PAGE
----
Friday, December 31, 2010

2010: New Year's Resolutions In Review...

GOod Morning, All:

Today, I reviewed my 2010 Gaming Resolutions, figuring that doing so helps me to evaluate what I have accomplished in the past year. Besides, tomorrow I need to post my 2011 Gaming Resolutions.

I failed to accomplish my first resolution for this year, publish four products. I did publish three books/supplements: MyD20 Lite Player's Guide, Hammersong's Legacy Campaign Setting, and Book of Races. I still feel good about what I got done, as I grossly underestimated the impact that a new baby would have on my available time. That I got three things completed in 2010 is pretty good, comparatively.

I succeeded in my second resolution, blog thrice weekly. I covered a wide range of topics in the 250 posts I've made this year, and actually posted an average of 4.8 posts a week. That's another feel-good moment from reviewing this year's resolutions.

In regards to my third resolution, publish four fanzines, I did not succeed in the slightest. However, I did transfer my editorship (and essentially the ownership of the Stellar Reaches fanzine) to Alvin Plummer mid-way through the year. He managed to publish four issues in the remainder of this year, accomplishing my resolution, but not through any effort on my part. I cannot claim it as a victory for me, but I do think making that decision was the best thing for the fans.

So, roughly, I feel like I hit it 50/50 this year, in terms of meeting my resolutions. Next year, I hope to do better. How did you do with yours?

With Regards,

Tuesday, December 28, 2010

PSA: Another Lulu.Com Coupon Code...

Good Afternoon, All:

Here's a quick note to let you all know about another Lulu.Com coupon code. This one is WINTER305, and grants you 25% off of your book order. This coupon code is good until January, 5 2011 at 11:59 PM.

Hope This Helps,

Saturday, December 25, 2010

Merry Christmas!

Good Morning, All:

To all my friends who celebrate today, I wish you all a very Merry Christmas! May the spirit of Christmas bring you peace, the gladness of Christmas give you hope, and the warmth of Christmas grant you love.

Season's Greetings,

Tuesday, December 21, 2010

Merry Solstice!

Good Evening, All:

To all my friends who celebrate today, I wish you all a very Merry Solstice and a Happy Yule! May you be blessed by the light of the returning Sun, that the coming year shall be one of good tidings and great joy.

Bright Blessings,

Samardan Press: Looking At What Sells...

Good Morning, All:

This morning I looked through the sales numbers for various products I have sold under the Samardan Press label. Here's a rough breakdown of total PDF sales to date, by product:

TitleTotal Sold
Book of Races18
Fantasy Concepts Campaign Resource125
Flynn's Guide to Alien Creation149
Flynn's Guide to Magic in Traveller71
Hammersong's Legacy7
Modern Options: The Tome of Talents18
MyD20 Lite Player's Guide42
OGL Alternatives: Alternate Advancement System55
One-Act Adventure: Vengeance By Proxy12

From the numbers above, it really looks like my best sellers are my Traveller products (except adventures), followed closely behind by Fantasy Concepts. Obviously, campaign settings such as Hammersong's Legacy are not good sellers at all, followed closely behind by adventures. I'm not really looking at the singletons that I started off with. System-wise, my best avenue would be to pursue Traveller, followed by Fantasy Concepts. Swords & Wizardry does not appear to be my thing, product-wise.

With that in mind, I'm inclined to put my efforts toward the following directions with future products:

  • I should focus on Traveller above other systems, because the rate of return is higher.
  • Despite the fact that MyD20 Lite isn't doing well, I will continue to develop it, simply to make sure I have the version of D&D I want to use for future fantasy games.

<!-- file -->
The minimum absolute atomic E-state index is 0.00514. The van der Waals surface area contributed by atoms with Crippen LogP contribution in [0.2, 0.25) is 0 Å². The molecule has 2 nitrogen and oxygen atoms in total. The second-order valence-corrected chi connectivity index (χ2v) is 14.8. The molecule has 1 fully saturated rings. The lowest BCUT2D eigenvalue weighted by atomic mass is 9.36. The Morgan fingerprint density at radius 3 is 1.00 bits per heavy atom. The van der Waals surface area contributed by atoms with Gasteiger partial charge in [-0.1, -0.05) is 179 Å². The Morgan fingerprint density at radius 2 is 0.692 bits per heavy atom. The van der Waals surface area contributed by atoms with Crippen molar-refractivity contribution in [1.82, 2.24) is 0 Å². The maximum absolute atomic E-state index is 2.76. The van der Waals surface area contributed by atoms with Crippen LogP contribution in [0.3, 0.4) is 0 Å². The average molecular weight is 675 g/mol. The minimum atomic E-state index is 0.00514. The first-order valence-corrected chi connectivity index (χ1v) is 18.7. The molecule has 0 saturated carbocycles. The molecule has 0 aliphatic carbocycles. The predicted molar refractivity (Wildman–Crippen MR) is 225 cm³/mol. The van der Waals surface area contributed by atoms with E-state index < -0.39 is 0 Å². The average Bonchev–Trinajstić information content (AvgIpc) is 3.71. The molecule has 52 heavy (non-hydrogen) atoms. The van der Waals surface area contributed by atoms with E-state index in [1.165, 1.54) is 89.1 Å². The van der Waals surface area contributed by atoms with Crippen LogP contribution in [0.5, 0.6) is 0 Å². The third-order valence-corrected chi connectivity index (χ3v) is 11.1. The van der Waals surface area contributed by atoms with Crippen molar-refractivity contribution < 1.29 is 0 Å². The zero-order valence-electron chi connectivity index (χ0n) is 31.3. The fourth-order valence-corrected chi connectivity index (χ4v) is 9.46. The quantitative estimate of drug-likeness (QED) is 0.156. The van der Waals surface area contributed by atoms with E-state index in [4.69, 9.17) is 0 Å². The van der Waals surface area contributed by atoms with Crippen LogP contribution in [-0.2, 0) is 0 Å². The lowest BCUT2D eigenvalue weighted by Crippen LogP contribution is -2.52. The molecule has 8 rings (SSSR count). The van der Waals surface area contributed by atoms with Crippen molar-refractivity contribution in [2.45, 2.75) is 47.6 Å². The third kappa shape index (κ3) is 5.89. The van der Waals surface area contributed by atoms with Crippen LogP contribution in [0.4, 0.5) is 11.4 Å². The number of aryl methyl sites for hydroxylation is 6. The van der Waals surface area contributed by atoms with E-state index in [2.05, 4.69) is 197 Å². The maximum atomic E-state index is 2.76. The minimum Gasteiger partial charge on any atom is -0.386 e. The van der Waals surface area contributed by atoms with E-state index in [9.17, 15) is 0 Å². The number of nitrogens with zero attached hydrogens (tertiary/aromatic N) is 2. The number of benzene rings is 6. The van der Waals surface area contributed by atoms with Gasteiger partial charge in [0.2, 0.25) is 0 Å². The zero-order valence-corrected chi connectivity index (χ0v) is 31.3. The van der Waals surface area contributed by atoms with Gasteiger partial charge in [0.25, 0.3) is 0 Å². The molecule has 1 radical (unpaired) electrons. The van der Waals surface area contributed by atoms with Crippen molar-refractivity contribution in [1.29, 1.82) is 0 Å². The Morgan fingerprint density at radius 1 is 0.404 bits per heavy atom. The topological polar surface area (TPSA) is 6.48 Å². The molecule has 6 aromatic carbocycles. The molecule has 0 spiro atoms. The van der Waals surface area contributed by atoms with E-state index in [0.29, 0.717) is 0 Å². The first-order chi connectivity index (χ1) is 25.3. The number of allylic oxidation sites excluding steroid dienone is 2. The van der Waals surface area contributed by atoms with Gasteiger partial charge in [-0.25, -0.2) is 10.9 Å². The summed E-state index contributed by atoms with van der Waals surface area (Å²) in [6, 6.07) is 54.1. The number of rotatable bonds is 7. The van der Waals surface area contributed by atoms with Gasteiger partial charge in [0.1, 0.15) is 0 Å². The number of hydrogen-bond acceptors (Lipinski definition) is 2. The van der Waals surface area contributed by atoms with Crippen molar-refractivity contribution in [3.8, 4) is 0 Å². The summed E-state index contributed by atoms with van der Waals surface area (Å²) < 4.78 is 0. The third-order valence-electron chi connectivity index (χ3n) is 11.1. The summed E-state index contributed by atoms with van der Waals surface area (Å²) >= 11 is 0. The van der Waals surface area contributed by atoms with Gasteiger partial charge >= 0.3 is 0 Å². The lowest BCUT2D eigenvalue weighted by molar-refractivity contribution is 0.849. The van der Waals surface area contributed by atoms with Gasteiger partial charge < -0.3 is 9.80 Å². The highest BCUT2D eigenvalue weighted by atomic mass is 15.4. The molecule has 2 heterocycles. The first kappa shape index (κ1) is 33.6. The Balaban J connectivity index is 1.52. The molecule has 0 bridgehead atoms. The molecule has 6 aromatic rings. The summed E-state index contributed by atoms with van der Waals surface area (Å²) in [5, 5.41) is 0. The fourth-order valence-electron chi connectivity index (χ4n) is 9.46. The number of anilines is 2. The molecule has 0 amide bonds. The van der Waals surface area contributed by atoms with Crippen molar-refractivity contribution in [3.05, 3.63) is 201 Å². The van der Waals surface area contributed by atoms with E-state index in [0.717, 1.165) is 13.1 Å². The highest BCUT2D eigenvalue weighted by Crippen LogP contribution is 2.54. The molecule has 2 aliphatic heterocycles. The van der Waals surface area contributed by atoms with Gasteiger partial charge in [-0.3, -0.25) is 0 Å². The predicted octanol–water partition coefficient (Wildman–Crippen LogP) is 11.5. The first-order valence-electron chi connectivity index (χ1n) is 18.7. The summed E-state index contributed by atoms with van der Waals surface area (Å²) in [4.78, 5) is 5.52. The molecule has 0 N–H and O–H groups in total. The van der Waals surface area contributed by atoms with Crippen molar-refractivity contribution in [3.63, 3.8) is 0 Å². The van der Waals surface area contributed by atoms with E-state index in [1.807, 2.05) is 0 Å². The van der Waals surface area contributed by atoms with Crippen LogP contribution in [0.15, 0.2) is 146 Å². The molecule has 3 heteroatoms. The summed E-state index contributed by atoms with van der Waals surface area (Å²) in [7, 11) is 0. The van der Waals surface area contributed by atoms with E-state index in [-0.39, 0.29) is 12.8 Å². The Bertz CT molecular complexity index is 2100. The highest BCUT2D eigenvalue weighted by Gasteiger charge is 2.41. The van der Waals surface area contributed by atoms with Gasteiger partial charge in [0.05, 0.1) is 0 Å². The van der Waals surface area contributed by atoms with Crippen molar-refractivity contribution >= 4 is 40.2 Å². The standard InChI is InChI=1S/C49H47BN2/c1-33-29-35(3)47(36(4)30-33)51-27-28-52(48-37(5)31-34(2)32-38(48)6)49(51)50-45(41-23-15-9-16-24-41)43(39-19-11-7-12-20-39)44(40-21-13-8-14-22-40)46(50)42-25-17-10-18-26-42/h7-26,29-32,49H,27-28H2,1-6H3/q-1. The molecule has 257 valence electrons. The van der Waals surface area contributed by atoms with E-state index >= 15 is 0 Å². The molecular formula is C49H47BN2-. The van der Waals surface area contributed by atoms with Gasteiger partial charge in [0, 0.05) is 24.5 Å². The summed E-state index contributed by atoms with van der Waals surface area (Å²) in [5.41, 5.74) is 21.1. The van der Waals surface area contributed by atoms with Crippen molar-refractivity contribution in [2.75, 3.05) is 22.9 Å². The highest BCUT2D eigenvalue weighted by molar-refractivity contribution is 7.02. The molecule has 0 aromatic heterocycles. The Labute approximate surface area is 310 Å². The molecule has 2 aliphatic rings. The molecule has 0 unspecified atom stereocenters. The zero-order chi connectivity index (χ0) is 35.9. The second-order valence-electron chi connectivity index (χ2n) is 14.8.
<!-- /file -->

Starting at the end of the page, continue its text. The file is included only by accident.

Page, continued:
• System books and supplements do better than adventures and settings, so I should focus on those.
  • I should also try a few experiments into products of other types beyond just the basics I've tackled here.
  • Stellar Quest will also make it out, just because it was fun to research and develop, and I know that there are a few fans of the project here among the readers.

I'm sure that this blog will continue to talk about Old School gaming, as that's the campaign style I prefer to run. I may also make a few more Traveller posts, if there's interest. While I'm not publishing with the goal of making a profit, but rather for the fun of creating works that others can enjoy, I have found that with today's economy, my Convention trips are easier if I have extra spending money earned from my product sales. So I suspect that I'll need to focus if I'm going to have a better Gen Con this year.

With Regards,

Friday, December 17, 2010

GM Mentoring: Adventure Creation Through Myth And Television...

Good Evening:

I often find inspiration for adventures in the television series I watch or the stories of mythology. Often the best ideas come from a blending of the core concepts from two unrelated sources, and then running with the resulting Frankenstein creation, smoothed out to fit the events of the campaign itself. Let's work through an example, by way of illustration.

Let's start with a story chosen from mythology. It often helps if we look at a religion that is not common to the usual experience of the gaming group. As mine is primarily made up of Christians, choosing a non-European mythos is highly recommended. While I started thinking initially in terms of oriental myths, I eventually decided to try something a bit closer to home. With that in mind, I searched Google for Polynesian myths and found an interesting site that mentioned a number of legends we can pull from. I liked the following for an adventure idea:

In Tahitian mythology, the supreme creator deity was Ta'aroa, also called Rua-i-tupra (source of growth). Ta'aroa emerged from a cosmic egg and started the process of creation. To fill the emptiness around him, he used part of the egg to make the sky and the other part to create the earth. Satisfied with his accomplishment, he filled the world with all the creatures and things that are now found in it. The Tahitians believed that Ta'aroa sent both blessings and curses, and they tried to appease him with human sacrifices.

This evening, I also watched a show on the Smithsonian Channel entitled "The Mystery of the Hope Diamond." One of the stories of the origin of the Hope Diamond curse can be found on Wikipedia: